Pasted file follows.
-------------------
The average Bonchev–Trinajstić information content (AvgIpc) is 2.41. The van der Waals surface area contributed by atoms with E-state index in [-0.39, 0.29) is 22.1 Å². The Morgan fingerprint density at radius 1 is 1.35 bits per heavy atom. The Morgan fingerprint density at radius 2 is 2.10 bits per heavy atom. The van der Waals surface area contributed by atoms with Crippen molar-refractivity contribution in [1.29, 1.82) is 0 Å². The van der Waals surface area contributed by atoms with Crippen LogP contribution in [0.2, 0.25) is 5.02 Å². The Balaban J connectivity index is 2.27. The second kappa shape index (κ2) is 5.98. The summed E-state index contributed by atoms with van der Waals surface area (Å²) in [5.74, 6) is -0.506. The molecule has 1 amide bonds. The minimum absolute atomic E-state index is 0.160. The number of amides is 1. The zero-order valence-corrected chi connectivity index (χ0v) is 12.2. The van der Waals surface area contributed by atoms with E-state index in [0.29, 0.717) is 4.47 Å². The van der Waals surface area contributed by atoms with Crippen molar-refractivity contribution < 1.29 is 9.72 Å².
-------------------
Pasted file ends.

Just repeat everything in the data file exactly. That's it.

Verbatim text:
The average Bonchev–Trinajstić information content (AvgIpc) is 2.41. The van der Waals surface area contributed by atoms with E-state index in [-0.39, 0.29) is 22.1 Å². The Morgan fingerprint density at radius 1 is 1.35 bits per heavy atom. The Morgan fingerprint density at radius 2 is 2.10 bits per heavy atom. The van der Waals surface area contributed by atoms with Crippen molar-refractivity contribution in [1.29, 1.82) is 0 Å². The van der Waals surface area contributed by atoms with Crippen LogP contribution in [0.2, 0.25) is 5.02 Å². The Balaban J connectivity index is 2.27. The second kappa shape index (κ2) is 5.98. The summed E-state index contributed by atoms with van der Waals surface area (Å²) in [5.74, 6) is -0.506. The molecule has 1 amide bonds. The minimum absolute atomic E-state index is 0.160. The number of amides is 1. The zero-order valence-corrected chi connectivity index (χ0v) is 12.2. The van der Waals surface area contributed by atoms with E-state index in [0.29, 0.717) is 4.47 Å². The van der Waals surface area contributed by atoms with Crippen molar-refractivity contribution < 1.29 is 9.72 Å².